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2 First-of-a-Kind Testing INTEGRATED OPERATIONS SCWO operating conditions; that is, variations from the planned normal operating conditions specific to each agent The committee’s first task in this study was to deter- being processed. The abnormal operating conditions tested mine whether the supercritical water oxidation (SCWO) included off-normal flow rates, temperatures, and hydro- system met its first-of-a-kind (FOAK) testing goals and lysate composition. These abnormal conditions and their whether the testing supports the systemization of the SCWO impact on the system are addressed in more detail in the fol- system at Blue Grass Chemical Agent Destruction Pilot lowing sections of the report. Also, as discussed below in the Plant (BGCAPP). The FOAK testing involved integrated section “Maintenance,” errors were induced to test system operation of one of the three SCWO reactor trains and was response to abnormal operating conditions. Despite numer- conducted at the system contractor’s facility in San Diego, ous minor maintenance issues, a system availability greater California.1 The functionality, operability, performance, than the target of 76 percent was achieved. The availabilities and maintainability testing were all completed. In summary, achieved during the 100-hr tests were as follows: GB, 88.5 four test campaigns were completed: integrated operations percent; VX, 96.5 percent; and H, 100 percent.2 (no simulant), blended simulants of sarin (GB) and energet- Both the chemical processes in the SCWO reactor and ics hydrolysates, blended simulants of VX nerve agent and the SCWO process equipment were reviewed to assess energetics hydrolysates, and blended simulants of H and en- whether the objectives described in the SCWO FOAK test- ergetics hydrolysates. Simulants of the agent and energetics ing presentation were met. Because various scheduled and hydrolysates were blended at the system contractor’s site to unscheduled maintenance events are inevitable in such a have chemical compositions as representative of the actual complex system, the contractor expressed test success as agent and energetics hydrolysates feeds as possible. Tables achieving an overall system availability goal of 76 percent. 2-1, 2-2, and 2-3 give the composition of the simulated The FOAK test objectives were to provide full-scale verifica- blended hydrolysates. The chemical reactions that occur on tion for H, GB, and VX blended hydrolysate simulant3 feeds the SCWO reactor are standard oxidation reactions. For the of the following items: interested reader, a detailed listing of the SCWO effluents resulting from the processing of H, GB, and VX hydrolysates •  eactor rinsing requirements, if any; R can be found in BPBGT, 2007. •  he replacement of sulfuric acid with elemental sul- T In the final FOAK tests, each of these simulants was fur in the GB campaign; tested in aggregate for between 96 and 100 hr of operation at •  ariations in a limited number of feed compositions V a feed rate of approximately 1,000 lb/hr. Stable and predict- and flow rates; able temperature and pressure control was achieved during •  eactor liner and thermowell corrosion; and R SCWO processing. Destruction of organics was confirmed to • Ability to meet 76 percent overall availability.4 less than 10 ppm by measuring total organic carbon (TOC) in the effluent. Any salt buildup was sufficiently minimized 2Personal communication between Steven Mantooth, Blue Grass Chemi- so as to not affect system availability goals. Variations in a cal Agent Destruction Pilot Plant program office, and James Myska, NRC limited number of compositional and operational parameters study director, on April 25, 2013. were explored. These variations were tests of abnormal 3Blended hydrolysate consists of a mix of agent and energetics hydrolysate. 4Kevin Downey, advanced process system manager, General Atomics, 1General Atomics is the system contractor for the SCWO systems that “SCWO Factory Acceptance Testing,” presentation to the committee on will be used at BGCAPP. January 7, 2013. 15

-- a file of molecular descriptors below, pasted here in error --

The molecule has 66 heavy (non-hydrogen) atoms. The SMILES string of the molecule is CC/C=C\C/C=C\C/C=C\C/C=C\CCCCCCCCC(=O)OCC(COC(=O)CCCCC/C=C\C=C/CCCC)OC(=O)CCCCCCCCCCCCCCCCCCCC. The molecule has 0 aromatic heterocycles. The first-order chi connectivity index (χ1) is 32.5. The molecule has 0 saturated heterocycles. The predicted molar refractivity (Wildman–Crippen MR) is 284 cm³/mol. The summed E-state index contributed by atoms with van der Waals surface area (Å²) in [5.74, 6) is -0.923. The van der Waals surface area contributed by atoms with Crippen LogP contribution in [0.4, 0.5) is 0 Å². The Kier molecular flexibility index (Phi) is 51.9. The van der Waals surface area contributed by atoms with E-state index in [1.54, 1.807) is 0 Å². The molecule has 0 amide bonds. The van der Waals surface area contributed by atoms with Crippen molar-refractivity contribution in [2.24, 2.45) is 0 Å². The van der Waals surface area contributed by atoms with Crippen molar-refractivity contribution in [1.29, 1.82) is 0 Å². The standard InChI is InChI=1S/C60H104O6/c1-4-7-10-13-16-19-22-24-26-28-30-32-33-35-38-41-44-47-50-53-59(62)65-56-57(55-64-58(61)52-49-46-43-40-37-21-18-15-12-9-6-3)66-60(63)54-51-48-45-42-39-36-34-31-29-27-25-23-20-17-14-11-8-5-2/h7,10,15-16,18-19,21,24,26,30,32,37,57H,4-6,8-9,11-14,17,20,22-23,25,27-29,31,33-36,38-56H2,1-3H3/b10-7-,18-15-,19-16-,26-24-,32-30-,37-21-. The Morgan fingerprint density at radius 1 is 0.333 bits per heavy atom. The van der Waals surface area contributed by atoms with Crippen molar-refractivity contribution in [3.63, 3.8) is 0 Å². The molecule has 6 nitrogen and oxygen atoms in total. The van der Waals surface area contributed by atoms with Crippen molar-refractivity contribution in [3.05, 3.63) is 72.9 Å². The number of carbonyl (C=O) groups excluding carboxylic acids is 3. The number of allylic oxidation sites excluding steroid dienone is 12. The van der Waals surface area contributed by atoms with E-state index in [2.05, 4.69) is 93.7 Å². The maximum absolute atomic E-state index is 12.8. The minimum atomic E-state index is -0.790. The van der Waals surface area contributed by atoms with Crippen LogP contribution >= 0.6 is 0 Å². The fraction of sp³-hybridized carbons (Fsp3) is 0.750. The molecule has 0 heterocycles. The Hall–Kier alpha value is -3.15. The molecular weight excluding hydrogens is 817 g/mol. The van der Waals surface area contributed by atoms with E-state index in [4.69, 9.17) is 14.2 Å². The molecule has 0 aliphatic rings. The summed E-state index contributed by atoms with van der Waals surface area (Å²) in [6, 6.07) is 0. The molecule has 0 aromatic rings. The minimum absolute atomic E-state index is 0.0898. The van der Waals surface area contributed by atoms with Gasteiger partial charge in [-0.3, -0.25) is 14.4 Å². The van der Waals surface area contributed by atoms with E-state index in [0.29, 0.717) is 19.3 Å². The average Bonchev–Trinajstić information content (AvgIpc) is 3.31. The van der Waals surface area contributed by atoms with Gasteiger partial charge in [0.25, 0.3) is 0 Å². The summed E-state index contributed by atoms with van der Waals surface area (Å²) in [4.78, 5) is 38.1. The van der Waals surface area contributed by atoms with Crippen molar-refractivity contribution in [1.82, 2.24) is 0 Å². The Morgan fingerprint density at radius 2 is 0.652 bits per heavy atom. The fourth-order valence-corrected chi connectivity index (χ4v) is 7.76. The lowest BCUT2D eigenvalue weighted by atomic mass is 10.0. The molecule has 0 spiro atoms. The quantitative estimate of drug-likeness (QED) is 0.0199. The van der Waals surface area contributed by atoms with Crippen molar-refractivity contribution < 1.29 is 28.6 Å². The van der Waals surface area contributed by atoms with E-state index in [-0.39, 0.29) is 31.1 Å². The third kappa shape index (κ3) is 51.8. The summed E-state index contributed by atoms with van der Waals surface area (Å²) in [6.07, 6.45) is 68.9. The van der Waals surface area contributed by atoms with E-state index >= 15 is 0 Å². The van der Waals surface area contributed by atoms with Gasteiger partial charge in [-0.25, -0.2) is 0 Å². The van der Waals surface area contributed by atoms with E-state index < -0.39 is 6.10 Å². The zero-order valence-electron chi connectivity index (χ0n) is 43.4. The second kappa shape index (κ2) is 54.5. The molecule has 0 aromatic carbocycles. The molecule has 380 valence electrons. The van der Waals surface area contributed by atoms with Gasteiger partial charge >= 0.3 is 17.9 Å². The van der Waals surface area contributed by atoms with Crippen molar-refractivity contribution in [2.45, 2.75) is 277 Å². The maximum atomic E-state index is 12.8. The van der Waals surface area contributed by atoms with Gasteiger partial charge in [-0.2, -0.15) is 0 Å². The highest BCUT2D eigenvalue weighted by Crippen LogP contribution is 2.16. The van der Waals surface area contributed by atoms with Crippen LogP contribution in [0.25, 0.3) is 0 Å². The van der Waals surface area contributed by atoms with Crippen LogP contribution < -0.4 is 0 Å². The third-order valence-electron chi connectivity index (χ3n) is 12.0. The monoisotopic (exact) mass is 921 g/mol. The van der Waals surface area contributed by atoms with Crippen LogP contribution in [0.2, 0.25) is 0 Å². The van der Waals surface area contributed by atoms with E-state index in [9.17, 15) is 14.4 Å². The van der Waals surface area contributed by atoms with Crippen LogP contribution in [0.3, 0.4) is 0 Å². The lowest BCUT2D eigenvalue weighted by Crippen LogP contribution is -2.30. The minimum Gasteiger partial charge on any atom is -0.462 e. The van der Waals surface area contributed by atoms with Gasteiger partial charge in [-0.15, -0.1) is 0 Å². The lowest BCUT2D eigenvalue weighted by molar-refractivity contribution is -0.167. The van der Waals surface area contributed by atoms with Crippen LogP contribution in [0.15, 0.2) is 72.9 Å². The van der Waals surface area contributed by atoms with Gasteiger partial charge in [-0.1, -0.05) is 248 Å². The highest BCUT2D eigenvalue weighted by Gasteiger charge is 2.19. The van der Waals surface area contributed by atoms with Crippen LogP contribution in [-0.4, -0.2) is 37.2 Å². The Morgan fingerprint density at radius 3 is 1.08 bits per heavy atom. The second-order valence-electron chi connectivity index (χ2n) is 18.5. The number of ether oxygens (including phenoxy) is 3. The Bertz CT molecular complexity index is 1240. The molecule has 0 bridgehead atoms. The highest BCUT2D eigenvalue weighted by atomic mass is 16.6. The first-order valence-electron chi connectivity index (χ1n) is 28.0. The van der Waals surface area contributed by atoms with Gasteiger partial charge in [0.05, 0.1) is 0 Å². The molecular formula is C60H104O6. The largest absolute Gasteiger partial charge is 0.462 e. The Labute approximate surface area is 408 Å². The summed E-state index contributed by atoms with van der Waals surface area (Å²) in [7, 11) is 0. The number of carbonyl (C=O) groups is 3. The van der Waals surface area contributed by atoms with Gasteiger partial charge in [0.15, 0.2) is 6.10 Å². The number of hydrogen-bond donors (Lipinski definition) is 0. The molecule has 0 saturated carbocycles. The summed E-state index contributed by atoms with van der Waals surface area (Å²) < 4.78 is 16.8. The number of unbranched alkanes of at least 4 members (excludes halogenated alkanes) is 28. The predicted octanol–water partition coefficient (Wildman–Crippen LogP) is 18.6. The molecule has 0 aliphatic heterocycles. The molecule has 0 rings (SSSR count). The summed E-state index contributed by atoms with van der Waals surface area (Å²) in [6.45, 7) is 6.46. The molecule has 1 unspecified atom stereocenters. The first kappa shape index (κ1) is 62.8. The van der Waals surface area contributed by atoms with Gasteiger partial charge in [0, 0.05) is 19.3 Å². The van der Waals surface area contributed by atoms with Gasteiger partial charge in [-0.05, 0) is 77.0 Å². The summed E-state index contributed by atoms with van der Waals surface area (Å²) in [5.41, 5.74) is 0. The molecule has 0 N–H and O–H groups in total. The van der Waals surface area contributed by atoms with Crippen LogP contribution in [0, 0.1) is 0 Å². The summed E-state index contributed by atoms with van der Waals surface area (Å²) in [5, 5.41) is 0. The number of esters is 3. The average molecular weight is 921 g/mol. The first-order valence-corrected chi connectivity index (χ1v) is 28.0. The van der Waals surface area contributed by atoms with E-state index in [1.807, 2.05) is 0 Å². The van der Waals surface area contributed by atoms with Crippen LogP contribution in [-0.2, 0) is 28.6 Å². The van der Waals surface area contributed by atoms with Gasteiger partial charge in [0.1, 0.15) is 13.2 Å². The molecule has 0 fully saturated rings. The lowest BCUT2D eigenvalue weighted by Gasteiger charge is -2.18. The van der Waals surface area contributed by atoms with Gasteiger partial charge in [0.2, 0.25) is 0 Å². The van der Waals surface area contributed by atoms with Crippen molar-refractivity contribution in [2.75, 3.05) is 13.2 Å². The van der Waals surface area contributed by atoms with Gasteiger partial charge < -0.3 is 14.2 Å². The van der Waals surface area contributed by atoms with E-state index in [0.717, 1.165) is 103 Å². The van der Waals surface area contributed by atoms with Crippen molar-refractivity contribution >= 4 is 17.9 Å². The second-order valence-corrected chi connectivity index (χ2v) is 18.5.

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16 ASSESSMENT OF SUPERCRITICAL WATER OXIDATION SYSTEM TESTING FOR THE BGCAPP TABLE 2-1  Simulated Blended GB and Energetics • Elemental sulfur additive; Hydrolysates • Limited variations in feed composition; Constituent Wt-% • High-pressure air compressor; • High-pressure quench water; Deionized water (H2O) 80.64 Sodium sulfate (Na2SO4) 9.14 • H  igh-pressure hydrolysate feed, high-pressure fuel Sodium chloride (NaCl) 3.81 feed; Sodium hydroxide (NaOH) 1.08 • Gas and liquid sampling and analyses; Dimethylmethyl phosphonate (C3H9O3P) 1.66 • Temperature and pressure letdown and effluent; 35 percent Hydrochloric acid (HCl) 1.38 • High-pressure water feed, preheater; Sodium formate (NaCHO2) 0.85 Sodium fluoride (NaF) 0.52 • M  aintainability (seven anticipated maintenance ac- 100 percent Isopropanol (C3H8O) 0.33 tivities were evaluated during FOAK testing); and Sodium nitrite (NaNO2) 0.28 • Integrated operations. Sulfur (S) 0.26 tri-n-Butylamine (C12H27N) 0.06 SOURCE: BPBGT, 2013. OVERVIEW OF TEST RESULTS This section discusses the test results that the committee believes to be the most significant. These are either areas of TABLE 2-2  Simulated Blended VX and Energetics particular criticality to the overall SCWO process, or areas Hydrolysates where significant challenges were encountered. This is not Constituent Wt-% intended to be a comprehensive review of the FOAK test report, so not every aspect of the FOAK testing and results Deionized water (H2O) 74.18 Sodium sulfate (Na2SO4) 7.40 is discussed here. If something worked well or a particular 56 percent Sodium isethionate (C2H5NaO4S) 4.34 challenge was judged by the committee to be minor based on Sodium hydroxide (NaOH) 1.77 its experience, it is not addressed here. The committee had Sodium chloride (NaCl) 4.00 access to a wide range of technical material while conduct- 85 percent Diethanolamine (C4H11NO2) 2.15 ing its work, including test plans and reports, process flow Dimethylmethyl phosphonate (C3H9O3P) 2.06 Denatured ethanol (C2H6O) 1.29 diagrams, briefings, and discussions with BGCAPP and 35 percent Hydrochloric acid (HCl) 1.25 system contractor staff. Please see the list of this material Sodium formate (NaCHO2) 0.68 in Chapter 1. 98 percent Sulfuric acid (H2SO4) 0.65 Sodium nitrite (NaNO2) 0.23 Corrosion SOURCE: BPBGT, 2013. The severe conditions of the SCWO process and the generation of molten salts have a corrosive effect on the in- TABLE 2-3  Simulated Blended H and Energetics terior of the reactor. This corrosion requires a relatively inert Hydrolysates metal for use in the reactor design. The committee assessed Constituent Wt-% the ability of the titanium liners and thermowells to withstand Deionized water (H2O) 88.34 the reaction conditions within the SCWO unit and evaluated Sodium hydroxide (NaOH) 3.04 whether the corrosion rates noted during testing support a Thiodiglycol (C4H10O2S) 2.52 SCWO availability of 76 percent or greater. Sodium chloride (NaCl) 1.38 The liner of the SCWO reactor is 10 ft long, has an Ferric chloride (FeCl3) 2.92 inner diameter of 7.625 in., and a wall thickness of 0.5 in. Sodium sulfate (Na2SO4) 1.11 Sulfur (S) 0.43 The material of construction is grade 2 titanium. The liner Sodium formate (NaCHO2) 0.18 is not a pressure vessel but is contained in one with an an- Sodium bicarbonate (NaHCO3) 0.09 nular space between the pressure vessel and the titanium SOURCE: BPBGT, 2013. liner. The liner mitigates the potential for penetration of the hydrolysate into the annular space and, thus, corrosion of This report evaluates the results of the FOAK from two the pressure vessel. Corrosion of the pressure vessel itself perspectives. First, the effectiveness of each step was as- is not an issue since failure of the liner results in shutdown sessed with respect to the individual operation of that step of the reactor. The liner and thermowells are subject to the (e.g., Did the air compressor work?). Then, each step was highest temperatures and pressures of the components of evaluated with respect to any overall impact on the process the SCWO system. (e.g., Did the reliability of the air compressor affect system Periodic reactor liner change-out is required because availability goals?). The processes/subsystems evaluated of corrosion. The highest liner corrosion occurs in the first include the following: several diameters from the top of the reactor and the high-